When I told that editor I had a job at a website, he scoffed and told me it wouldn’t last. He was right. Multiple times. He didn’t really respect the web, anyway. And that may be the correct position to have on the topic. He loved magazines. So did I. I also loved working on a website. But they are two different things. At the website, I soon learned that I was shepherding thousands of words every day, instead of once a month. It was impossible to spit-polish every word the way I had been told. I have lost many, many words on my watch.
6. For a few years, I was a satellite radio talk show host. I wasn’t very good at it, but it helped me become a better blogger. On my resume I use the term “digital writer,” but I like the word “blogger.” It’s a greasy nonsense word that I think fits the trade. There is very little overhead in radio, compared to magazines with their materials and printing presses and television with its expensive sets and lights and free food, just endless tables of sandwiches and pasta salads and cookies. You just need a mic and talent, really. A radio tower or satellite orbiting the Earth helps. But, mostly, you need a mic and a maniac.
I spent my nights screaming opinions for hours into the microphone and hoping, praying, that my phone lines would light up with callers waiting to scream their opinions at me. I mean, that’s blogging. I was trained by an experienced program director not to fear the mic, and not to be mealy-mouthed. If, for instance, I liked Butterfinger candy bars, I should go on my show and announce that Butterfingers are the best candy bars ever created, all other candy bars are inferior, and if you disagree with me, you are both wrong and a bad human being. Now, replace candy bars with, say, anything of consequence. Emotions out, emotions in. Callers and comments are the same things. The same squirt of adrenaline. A metric that moves the proverbial needle. Every digital writer is a radio shock jock.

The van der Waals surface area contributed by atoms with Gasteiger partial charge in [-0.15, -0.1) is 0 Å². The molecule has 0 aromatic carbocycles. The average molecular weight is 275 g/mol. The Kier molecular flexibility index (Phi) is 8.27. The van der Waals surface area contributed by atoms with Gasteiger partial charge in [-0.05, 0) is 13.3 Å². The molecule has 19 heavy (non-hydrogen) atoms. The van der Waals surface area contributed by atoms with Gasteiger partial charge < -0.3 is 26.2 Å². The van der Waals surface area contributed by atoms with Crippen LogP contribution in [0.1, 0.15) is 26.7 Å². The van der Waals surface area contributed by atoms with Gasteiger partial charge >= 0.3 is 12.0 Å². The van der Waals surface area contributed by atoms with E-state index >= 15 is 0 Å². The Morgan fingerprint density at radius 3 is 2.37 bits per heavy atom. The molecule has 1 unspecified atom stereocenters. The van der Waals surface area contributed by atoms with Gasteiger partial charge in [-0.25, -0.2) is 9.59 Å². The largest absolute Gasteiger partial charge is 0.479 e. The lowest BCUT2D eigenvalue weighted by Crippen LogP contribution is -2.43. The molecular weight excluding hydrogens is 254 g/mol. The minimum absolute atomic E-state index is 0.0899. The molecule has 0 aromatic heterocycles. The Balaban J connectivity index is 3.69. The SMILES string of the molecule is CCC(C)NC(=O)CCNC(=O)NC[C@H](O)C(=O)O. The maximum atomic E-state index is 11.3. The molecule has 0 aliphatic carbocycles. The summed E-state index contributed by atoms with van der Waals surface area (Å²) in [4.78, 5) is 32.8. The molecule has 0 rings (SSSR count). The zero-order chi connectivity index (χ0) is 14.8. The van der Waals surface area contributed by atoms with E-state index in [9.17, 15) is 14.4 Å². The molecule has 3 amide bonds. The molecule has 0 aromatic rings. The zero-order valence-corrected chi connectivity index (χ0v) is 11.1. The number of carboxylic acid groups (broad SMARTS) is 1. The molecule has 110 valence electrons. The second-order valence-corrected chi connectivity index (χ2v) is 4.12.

7. I thought having an opinion would be easy. It turns out it is not easy. At least, it’s not easy to have an original opinion. Human beings parrot other opinions too easily. Information is power and opinions are information. Therefore, opinions are power. They are, however, a very small power. The kind of power a grade school class clown who farts during moments of silence wields. Opinions are easy to produce and go stale quick, like donuts. One reason opinions are so disposable is that opinions are the easiest kind of information to manufacture. See? I just made a fresh opinion. There is nothing wrong with the opinion business, but I just don’t think it’s wise for America to transform into an opinion-based economy.
Facts are fussy. It takes work to dig them up and crack them open. Skill. Journalism isn’t cheap. But a fact is valuable. For instance: “a hurricane is coming” is an important fact to know. “There is tainted lettuce at the grocery store” is another. It is in your self-interest to know facts like “a powerful politician is corrupt.”
I just wish truth and justice were profitable.
8. The news of media layoffs is depressing. I mean, all layoffs are depressing, whether you’re a data or coal miner. But there was a time when digital media layoffs didn’t really warrant “breaking news” alerts. I remember a website, a sort of curated message board, really, where employees of internet startups would submit rumors about impending layoffs. On more than one occasion, someone would read that their company was about to go bust in the morning and be on the street with a box full of papers and desk knickknacks by that afternoon. It was like that horror movie where the babysitter learns from the police that her stalker is calling from inside the house. I read it religiously, just in case.